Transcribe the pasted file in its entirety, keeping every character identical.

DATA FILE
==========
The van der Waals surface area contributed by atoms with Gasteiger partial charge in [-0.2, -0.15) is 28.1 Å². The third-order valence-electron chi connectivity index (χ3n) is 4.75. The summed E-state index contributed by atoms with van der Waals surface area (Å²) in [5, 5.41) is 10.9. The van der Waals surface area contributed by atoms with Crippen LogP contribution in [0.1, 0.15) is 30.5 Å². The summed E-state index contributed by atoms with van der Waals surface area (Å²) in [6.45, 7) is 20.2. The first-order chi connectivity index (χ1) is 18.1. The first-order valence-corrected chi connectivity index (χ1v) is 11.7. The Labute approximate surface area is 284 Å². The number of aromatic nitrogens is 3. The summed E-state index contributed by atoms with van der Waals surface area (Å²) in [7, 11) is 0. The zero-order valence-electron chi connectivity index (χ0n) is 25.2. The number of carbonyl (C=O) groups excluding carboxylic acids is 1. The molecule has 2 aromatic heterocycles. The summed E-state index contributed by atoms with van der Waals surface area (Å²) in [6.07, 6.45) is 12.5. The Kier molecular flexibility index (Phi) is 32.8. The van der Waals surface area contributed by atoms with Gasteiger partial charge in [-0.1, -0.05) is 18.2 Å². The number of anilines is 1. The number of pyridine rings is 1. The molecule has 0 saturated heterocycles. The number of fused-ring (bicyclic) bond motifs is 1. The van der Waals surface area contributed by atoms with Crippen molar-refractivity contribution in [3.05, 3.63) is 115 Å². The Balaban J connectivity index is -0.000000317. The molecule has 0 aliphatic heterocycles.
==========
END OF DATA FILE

The van der Waals surface area contributed by atoms with Gasteiger partial charge in [-0.2, -0.15) is 28.1 Å². The third-order valence-electron chi connectivity index (χ3n) is 4.75. The summed E-state index contributed by atoms with van der Waals surface area (Å²) in [5, 5.41) is 10.9. The van der Waals surface area contributed by atoms with Crippen LogP contribution in [0.1, 0.15) is 30.5 Å². The summed E-state index contributed by atoms with van der Waals surface area (Å²) in [6.45, 7) is 20.2. The first-order chi connectivity index (χ1) is 18.1. The first-order valence-corrected chi connectivity index (χ1v) is 11.7. The Labute approximate surface area is 284 Å². The number of aromatic nitrogens is 3. The summed E-state index contributed by atoms with van der Waals surface area (Å²) in [7, 11) is 0. The zero-order valence-electron chi connectivity index (χ0n) is 25.2. The number of carbonyl (C=O) groups excluding carboxylic acids is 1. The molecule has 2 aromatic heterocycles. The summed E-state index contributed by atoms with van der Waals surface area (Å²) in [6.07, 6.45) is 12.5. The Kier molecular flexibility index (Phi) is 32.8. The van der Waals surface area contributed by atoms with Gasteiger partial charge in [-0.1, -0.05) is 18.2 Å². The number of anilines is 1. The number of pyridine rings is 1. The molecule has 0 saturated heterocycles. The number of fused-ring (bicyclic) bond motifs is 1. The van der Waals surface area contributed by atoms with Crippen molar-refractivity contribution in [3.05, 3.63) is 115 Å². The Balaban J connectivity index is -0.000000317. The molecule has 0 aliphatic heterocycles.